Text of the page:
When I log into my web server via SSH I see the information:

88 packages can be updated.
80 updates are security updates

I tried apt-get update then apt-get upgrade but each time I log in I still see the message about updates. How do I install them?

  • 2
    Did you try this first: sudo apt-get clean this should clean the cache. – user2635584 Sep 20 '13 at 16:02

Use this:

sudo apt update        # Fetches the list of available updates
sudo apt upgrade       # Installs some updates; does not remove packages
sudo apt full-upgrade  # Installs updates; may also remove some packages, if needed
sudo apt autoremove    # Removes any old packages that are no longer needed

Documentation about each apt option can be found in the the manpages for apt. These are also available by running man apt in your terminal.

Use of both upgrade and full-upgrade together is usually not needed, but it may help in some cases: see Debian documentation about Upgrades from Debian 9.

  • 35
    Should I always restart with sudo reboot after it? – hellboy Apr 9 '15 at 5:47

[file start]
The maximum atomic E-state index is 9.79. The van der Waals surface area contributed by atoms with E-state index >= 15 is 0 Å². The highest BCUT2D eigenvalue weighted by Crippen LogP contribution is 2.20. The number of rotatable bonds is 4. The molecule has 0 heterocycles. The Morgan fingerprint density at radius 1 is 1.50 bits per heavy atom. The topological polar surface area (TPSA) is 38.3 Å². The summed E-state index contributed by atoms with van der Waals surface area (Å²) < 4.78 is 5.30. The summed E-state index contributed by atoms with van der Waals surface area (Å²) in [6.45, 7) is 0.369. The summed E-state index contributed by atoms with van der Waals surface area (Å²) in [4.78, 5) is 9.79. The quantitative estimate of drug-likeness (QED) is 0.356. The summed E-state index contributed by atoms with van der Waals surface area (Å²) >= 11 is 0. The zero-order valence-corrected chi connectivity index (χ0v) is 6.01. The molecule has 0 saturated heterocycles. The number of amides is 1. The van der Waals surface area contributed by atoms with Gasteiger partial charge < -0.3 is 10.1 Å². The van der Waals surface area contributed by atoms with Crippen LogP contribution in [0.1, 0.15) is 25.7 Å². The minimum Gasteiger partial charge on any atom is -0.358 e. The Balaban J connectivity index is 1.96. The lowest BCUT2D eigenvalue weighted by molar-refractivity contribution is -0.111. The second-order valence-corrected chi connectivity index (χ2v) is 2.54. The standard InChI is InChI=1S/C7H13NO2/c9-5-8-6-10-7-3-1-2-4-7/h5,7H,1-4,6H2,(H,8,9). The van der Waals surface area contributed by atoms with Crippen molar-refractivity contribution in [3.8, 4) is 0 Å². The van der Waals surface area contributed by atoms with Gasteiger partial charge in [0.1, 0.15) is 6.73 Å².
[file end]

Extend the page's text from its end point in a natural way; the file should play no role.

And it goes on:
• 1
    I needed to add -y for it to work. Ubuntu 17.10 – T04435 Feb 24 '18 at 21:21
  • 2
    @hellboy No need to every time. It will usually inform you if a reboot is required. – TheKarateKid Jun 12 '20 at 2:15
  • 3
    Just pointing out that apt full-upgrade performs the same function as apt-get dist-upgrade, if, like me, you're comparing the commands with other answers in this question. – kas Jul 31 '20 at 15:35

Execute all the commands by typing sudo once:

sudo -- sh -c 'apt-get update; apt-get upgrade -y; apt-get dist-upgrade -y; apt-get autoremove -y; apt-get autoclean -y'


sudo -s -- <<EOF
apt-get update
apt-get upgrade -y
apt-get dist-upgrade -y
apt-get autoremove -y
apt-get autoclean -y

or even shorter in a for loop (thanks @dessert!):

sudo bash -c 'for i in update {,dist-}upgrade auto{remove,clean}; do apt-get $i -y; done'

See the package management with APT maintenance commands documentation for more details.

  • 4
    You can combine dist-upgrade and autoremove by apt-get dist-upgrade --auto-remove. – jarno Jul 22 '19 at 8:01
  • 3
    There is no need to run both upgrade and dist-upgrade. – jarno Jul 22 '19 at 8:22
  • 3